Updated: Dec 8, 2020
When you lead a team, communication is paramount. Not only is it how you get things done, but it’s also vital to team dynamics, building trust, and keeping up morale. Which means it’s more than just being responsive and meeting with the team on a regular basis. It’s about being a transparent leader.
Transparency + Authenticity
The first thing that you need to understand is that transparency without vulnerability is not authenticity.
Just rattling facts and figures off to your team without context or honest reactions as to how those facts and figures will look in reality, then you’re only fulfilling half of the equation. Now some things you can’t share with your teams and what that is will depend on the company where you work. But, whenever possible, try to bring people in whenever possible. Let them know the situation, your thoughts and concerns, really listen to their feedback, and, if possible, address the concerns and answer their questions honestly. Transparency and honesty are two way-streets, if you aren’t transparent and honest with your team, you can’t expect them to be that with you.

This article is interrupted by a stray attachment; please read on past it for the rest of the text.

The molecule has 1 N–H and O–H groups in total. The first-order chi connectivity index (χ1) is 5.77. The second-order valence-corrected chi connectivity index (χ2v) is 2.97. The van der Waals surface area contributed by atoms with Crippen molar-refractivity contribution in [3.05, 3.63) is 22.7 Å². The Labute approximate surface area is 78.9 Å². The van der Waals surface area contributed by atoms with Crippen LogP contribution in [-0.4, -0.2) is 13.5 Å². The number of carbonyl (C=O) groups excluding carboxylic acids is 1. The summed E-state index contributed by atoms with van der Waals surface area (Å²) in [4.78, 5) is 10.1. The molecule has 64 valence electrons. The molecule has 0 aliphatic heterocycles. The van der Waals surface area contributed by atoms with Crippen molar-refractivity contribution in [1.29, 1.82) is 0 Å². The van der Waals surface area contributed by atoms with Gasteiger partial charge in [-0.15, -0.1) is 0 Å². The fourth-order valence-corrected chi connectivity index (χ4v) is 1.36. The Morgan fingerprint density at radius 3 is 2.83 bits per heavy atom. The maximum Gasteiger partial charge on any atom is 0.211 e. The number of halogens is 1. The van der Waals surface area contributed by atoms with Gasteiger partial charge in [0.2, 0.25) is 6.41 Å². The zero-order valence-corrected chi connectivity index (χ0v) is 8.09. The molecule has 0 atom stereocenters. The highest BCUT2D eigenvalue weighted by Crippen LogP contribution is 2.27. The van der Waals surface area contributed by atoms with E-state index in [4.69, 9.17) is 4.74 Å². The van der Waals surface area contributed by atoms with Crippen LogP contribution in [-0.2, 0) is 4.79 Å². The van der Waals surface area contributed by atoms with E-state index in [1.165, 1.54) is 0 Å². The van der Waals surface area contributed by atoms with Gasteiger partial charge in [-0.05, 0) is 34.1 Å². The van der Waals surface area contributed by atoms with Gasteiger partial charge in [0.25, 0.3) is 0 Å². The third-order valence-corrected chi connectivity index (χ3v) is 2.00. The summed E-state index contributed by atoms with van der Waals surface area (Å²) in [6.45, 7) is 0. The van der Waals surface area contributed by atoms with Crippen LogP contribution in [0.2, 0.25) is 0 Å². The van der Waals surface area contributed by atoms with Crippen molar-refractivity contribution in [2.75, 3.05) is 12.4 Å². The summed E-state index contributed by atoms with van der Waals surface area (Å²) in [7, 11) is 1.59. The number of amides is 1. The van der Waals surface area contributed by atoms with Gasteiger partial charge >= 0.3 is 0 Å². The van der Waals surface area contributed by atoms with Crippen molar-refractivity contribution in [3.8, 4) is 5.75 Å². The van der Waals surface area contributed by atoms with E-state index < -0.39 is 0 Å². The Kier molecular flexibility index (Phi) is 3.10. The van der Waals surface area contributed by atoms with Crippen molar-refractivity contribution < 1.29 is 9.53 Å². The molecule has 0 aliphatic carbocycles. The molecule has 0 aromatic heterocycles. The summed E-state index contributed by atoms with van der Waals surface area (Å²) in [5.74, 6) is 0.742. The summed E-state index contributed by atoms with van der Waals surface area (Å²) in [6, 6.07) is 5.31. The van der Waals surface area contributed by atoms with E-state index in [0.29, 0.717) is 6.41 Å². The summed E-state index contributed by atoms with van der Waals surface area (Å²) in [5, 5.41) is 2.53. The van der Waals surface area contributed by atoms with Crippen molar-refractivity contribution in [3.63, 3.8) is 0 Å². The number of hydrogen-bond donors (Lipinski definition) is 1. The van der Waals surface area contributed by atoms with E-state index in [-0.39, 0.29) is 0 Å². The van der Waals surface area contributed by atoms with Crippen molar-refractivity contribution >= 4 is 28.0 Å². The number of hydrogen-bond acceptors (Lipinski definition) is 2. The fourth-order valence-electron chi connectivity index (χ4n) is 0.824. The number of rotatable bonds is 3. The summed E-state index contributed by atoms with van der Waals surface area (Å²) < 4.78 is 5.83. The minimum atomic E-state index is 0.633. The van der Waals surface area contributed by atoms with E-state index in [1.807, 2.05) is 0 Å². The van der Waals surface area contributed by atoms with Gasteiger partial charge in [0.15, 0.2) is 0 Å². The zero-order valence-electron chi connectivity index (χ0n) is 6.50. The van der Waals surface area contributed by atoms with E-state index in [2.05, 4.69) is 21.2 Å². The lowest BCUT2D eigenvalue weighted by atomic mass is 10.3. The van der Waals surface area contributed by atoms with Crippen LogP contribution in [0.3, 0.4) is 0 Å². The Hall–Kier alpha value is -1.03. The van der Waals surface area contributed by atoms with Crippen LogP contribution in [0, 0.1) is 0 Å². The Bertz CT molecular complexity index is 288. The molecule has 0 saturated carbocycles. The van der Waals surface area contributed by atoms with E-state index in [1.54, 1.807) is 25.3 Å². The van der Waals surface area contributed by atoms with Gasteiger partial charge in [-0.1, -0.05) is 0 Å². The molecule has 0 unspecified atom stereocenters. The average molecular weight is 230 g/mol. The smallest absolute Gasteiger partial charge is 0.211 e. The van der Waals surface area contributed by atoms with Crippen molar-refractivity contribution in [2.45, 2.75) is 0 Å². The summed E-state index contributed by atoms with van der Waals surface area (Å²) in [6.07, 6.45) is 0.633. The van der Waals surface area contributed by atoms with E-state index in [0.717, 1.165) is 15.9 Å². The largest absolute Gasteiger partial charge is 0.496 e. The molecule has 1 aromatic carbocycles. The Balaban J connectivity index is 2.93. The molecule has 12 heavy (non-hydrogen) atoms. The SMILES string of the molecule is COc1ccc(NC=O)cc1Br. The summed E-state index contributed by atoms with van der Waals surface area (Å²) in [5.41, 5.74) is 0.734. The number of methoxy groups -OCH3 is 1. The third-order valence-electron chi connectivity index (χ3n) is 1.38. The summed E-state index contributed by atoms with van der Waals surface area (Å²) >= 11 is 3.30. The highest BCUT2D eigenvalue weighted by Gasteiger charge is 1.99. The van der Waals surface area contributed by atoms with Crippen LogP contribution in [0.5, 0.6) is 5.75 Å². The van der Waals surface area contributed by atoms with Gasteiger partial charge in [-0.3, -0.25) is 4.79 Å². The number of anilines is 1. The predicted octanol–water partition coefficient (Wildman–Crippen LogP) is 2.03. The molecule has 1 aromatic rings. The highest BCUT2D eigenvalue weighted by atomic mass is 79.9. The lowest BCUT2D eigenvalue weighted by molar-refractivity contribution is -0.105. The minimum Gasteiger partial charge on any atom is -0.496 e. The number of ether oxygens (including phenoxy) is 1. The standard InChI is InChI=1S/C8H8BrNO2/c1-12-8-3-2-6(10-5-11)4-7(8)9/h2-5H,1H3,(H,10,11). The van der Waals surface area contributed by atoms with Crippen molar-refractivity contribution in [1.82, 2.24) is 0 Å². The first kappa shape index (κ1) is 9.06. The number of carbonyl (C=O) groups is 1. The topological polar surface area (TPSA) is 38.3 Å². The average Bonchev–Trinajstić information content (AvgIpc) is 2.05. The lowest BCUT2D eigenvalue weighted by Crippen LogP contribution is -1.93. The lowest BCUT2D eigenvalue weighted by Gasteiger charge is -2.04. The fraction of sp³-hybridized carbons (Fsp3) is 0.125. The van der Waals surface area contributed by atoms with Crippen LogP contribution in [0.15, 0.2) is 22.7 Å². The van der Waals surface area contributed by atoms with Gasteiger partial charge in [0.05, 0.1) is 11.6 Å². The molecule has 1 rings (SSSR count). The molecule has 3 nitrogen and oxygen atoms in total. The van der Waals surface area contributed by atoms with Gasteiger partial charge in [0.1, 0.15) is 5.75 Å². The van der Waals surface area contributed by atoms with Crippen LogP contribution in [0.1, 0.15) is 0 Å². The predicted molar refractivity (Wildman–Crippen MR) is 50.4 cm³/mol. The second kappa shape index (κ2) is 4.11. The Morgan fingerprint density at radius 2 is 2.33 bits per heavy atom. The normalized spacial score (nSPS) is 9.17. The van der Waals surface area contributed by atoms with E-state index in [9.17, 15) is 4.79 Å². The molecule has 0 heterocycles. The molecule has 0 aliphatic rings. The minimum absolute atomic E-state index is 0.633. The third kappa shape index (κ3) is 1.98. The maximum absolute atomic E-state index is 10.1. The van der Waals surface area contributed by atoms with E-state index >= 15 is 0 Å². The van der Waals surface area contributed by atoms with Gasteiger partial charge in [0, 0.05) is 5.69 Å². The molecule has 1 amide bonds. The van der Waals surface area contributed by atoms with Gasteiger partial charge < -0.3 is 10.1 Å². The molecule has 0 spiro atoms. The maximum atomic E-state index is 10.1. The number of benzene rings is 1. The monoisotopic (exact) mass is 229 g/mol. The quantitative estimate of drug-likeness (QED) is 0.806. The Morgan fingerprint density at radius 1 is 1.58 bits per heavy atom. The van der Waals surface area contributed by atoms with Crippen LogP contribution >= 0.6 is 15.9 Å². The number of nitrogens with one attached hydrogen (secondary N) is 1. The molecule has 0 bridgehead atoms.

Body Language is Key
People don’t always feel comfortable expressing their opinions or feelings, especially if you’re only just starting to build trust. Be sure to watch your team’s body language. What happens when you’re transparent versus when you’re not?
Respect vs. Like
The next important step is to stop focusing on getting your team to like you. Now, hold on, I’m not saying you should just be insensitive and disregard their emotions. But don’t confuse respect with being liked. You can respect someone without having to like them. You can trust a leader to do the right thing and be honest with you even if you don’t necessarily like them. Build respect because of expertise and trust because of understanding.